Which it shouldn’t, of course. If precedent has it that city council essentially rubber stamps a community council’s choice for appointment, that’s what should happen next week with Chris Stockwell. Not only for the crass reasons of denying Mayor Ford his perfect talking points going forward but because this particular by-election/appointment situation was highly contentious, its outcome rife with questions and concerns of Ward 3 residents as merely after-thoughts in the battle between the mayor and council. chrisstockwell1This won’t be the last time an appointment process will occur. Council should endeavour to keep it as orderly and grounded in rules as possible.

Besides, I think it’ll be interesting to see Stockwell in action again. By all accounts he was as funny and engaging as he was pugnacious. It’s not as if he can be any more right-leaning and mayor-friendly than the man he would be replacing. It’ll be fun watching someone who was part of the team that created so many of the problems this city faces now try and chip in with some solutions.

positively submitted by Cityslikr


A Tale Of 2 Community Councils

June 19, 2013

The downtown versus suburbs pissing match flared up again this week, ignited by the usual suspects, councillors Doug Ford and Giorgio Mammoliti, pissingmatchover the redevelopment of a northern portion of St. Lawrence Market.

“When it comes to the downtown part of the city, it freaks me out,” Councillor Mammoliti spouted, “it freaks me out that everybody can find money to be able to do these things when the rest of us are told no.”

“We’re going out and we’re spending (a) disproportionate amount of money downtown all the time,” Councillor Ford mouthed. “Etobicoke North we get crumbs,” the Toronto Sun’s Don Peat quotes the councillor saying, “people out in Scarborough get crumbs.”

It’s a very easy political fight to pick. All appearances would back the councillors’ claims up. crumbsAttending the North York Community Council meeting yesterday, it was wrapped up before lunch. On its agenda were some 56 items, accompanied by about 10 deputations from the public.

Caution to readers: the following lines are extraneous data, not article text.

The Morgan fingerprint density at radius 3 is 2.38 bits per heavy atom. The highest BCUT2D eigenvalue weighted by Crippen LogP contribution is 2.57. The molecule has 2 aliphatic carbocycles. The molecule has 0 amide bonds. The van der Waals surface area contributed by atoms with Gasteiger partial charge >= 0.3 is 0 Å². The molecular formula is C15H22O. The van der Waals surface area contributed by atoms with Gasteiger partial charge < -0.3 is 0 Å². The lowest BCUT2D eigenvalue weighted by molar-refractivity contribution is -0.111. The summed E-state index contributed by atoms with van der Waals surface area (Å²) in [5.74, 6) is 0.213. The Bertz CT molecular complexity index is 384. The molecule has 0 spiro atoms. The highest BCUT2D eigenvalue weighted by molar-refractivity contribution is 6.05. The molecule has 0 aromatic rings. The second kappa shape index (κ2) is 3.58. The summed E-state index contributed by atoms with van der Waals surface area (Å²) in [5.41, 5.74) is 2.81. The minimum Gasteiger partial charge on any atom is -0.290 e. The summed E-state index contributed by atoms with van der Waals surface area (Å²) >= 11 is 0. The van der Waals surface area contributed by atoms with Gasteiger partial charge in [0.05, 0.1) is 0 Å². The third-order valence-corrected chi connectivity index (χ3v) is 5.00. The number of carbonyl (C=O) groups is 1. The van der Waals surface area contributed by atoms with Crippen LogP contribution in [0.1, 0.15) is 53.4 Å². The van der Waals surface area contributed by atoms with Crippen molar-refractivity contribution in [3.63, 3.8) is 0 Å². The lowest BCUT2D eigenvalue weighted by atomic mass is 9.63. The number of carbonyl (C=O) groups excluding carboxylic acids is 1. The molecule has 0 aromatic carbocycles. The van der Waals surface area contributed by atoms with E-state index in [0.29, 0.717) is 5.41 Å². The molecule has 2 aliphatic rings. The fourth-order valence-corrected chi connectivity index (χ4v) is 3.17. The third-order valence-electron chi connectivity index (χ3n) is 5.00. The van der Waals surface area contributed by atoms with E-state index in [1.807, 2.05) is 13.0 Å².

This allowed for enough time to get back downtown to City Hall and take in the Toronto-East York Community Council meeting when it resumed after lunch. Its agenda included 128 items with over 20 deputations for one item alone. (For the record, the Scarborough Community Council meeting dealt with 37 items and the Etobicoke-York Community Council, which both councillors Ford and Mammoliti are part of, had 52 items before it.) If you’re counting along at home, the 3 suburban community councils had just 17 more items combined than their downtown counterpart.

Certainly the Toronto-East York Community Council represents significantly more of the city’s population than the other three, with just under 1/3 of the entire population of Toronto. And without question, it’s the area of town getting the lion’s share of the development, what with the business core within the boundaries while sitting on a good chunk of the waterfront. pieceofthepieThis is where a majority of the action’s at, baby.

But that somehow this translates into receiving a disproportionate piece of the total budget pie? The claim never really comes with any concrete proof or reliable sources. It’s cache comes purely through the repetitive chant not any actual facts.